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Camping & Hiking

YETI uses traditional storytelling for nontraditional advertising

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Content marketing manager Harrison Lindsey explains the vision behind YETI’s unconventional and somewhat maverick advertising style.

Instead of commercials, YETI has been producing high-quality web videos that tell intense stories about family, adventure and survival. In one, the brand features an 80-year-old, tough-as-nails barbecue pitmaster named Tootsie. Another, Charged, a full-length documentary coming out next year, follows the recovery of a man shocked with 2,400 volts of electricity in a freak accident while hiking. We asked Harrison Lindsey, YETI’s content marketing manager, how the cooler company uses and benefits from nontraditional advertising and brand messaging.

Photo courtesy of YETI.

1. Your films are beautifully produced and powerful, but your branding in them is practically nonexistent. How does this work for yeti?
While we do integrate product in all of our films, the first priority is to tell the best story possible. We need to sell products like everyone else, but our goal with branded content is to allow people to emotionally connect with the brand. There’s a time and place to push product hard, but a seven-minute film that’s designed to inspire you or make you think differently isn’t that place. Consumers are smart; they know when they’re being sold and a lot of times they just want to be entertained.

2. How do you measure ROI for these videos?
There are so many metrics that could determine if a film or piece of content is successful. We’re constantly learning what metrics are most important to us, but there really isn’t a magic formula to know if you’re connecting with your consumers yet. Consumer behavior and how they view content is an ever-changing landscape. We commit to stories first and then try our best to understand what’s working and what’s not. Diving into the analytics allows us to learn from each release and optimize the strategy for our next film.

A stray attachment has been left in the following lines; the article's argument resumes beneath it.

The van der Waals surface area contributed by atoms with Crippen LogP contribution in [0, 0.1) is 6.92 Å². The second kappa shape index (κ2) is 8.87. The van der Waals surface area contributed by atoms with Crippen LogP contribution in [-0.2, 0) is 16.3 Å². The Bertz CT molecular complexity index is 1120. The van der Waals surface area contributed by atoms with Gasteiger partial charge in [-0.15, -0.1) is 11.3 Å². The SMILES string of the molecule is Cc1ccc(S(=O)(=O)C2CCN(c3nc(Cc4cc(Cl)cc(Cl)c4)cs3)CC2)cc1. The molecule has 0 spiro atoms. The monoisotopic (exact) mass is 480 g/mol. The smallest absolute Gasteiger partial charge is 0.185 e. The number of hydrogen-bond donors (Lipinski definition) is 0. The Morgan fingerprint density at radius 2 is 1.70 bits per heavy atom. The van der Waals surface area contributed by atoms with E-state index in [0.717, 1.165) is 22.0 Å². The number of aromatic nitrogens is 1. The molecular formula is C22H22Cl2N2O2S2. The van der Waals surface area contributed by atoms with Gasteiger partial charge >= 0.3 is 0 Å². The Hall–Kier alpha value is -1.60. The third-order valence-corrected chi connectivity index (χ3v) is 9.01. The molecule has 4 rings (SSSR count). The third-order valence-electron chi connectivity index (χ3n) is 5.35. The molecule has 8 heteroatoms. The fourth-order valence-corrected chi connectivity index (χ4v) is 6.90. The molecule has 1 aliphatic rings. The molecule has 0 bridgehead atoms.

3. Some of the stories you tell are completely unexpected from a cooler company, like Tootsie’s story. How do you come up with an idea and decide whether it’s a winner? 
We do have a method to our madness. YETI customers have diverse habits. They barbecue, fish, hunt, camp, ride and the list goes on. We have the great opportunity to tell a wide range of stories, but every story has a purpose. The story of an 80-year-old female pitmaster warrants being told. But the story’s purpose was to show how Tootsie’s personality and values emulate YETI products—tough and reliable.

4. What’s YETI’s goal in telling these stories?
It’s human nature to crave stories, seek out inspiration and connect with characters. We want them to walk away from a film feeling different attributes of the brand. If we do connect with them on that level, we begin to build equity with a consumer. It allows us to not always be selling, but give a different note of communication in the consumer journey.

We’re also investing in editorial content that will be published on YETI channels at a similar frequency to our films in the near future. Video is important, but using words and images to tell a meaningful story is still a sound strategy.

5. Lots of brands would love to make brand movies, but don’t have the bandwidth. What sort of resources does it require?
We have a lean team in-house that’s focused on strategy, story development and distribution. For the actual production, we farm that out to independent filmmakers and production companies. We love the diversity that comes from the wide range of content producers we work with. We don’t currently have plans to build out an internal production team. That said, our team is definitely busy and a few more hands would be nice. Check out our careers page.

This story first appeared in the Day 2 issue of Outdoor Retailer Daily.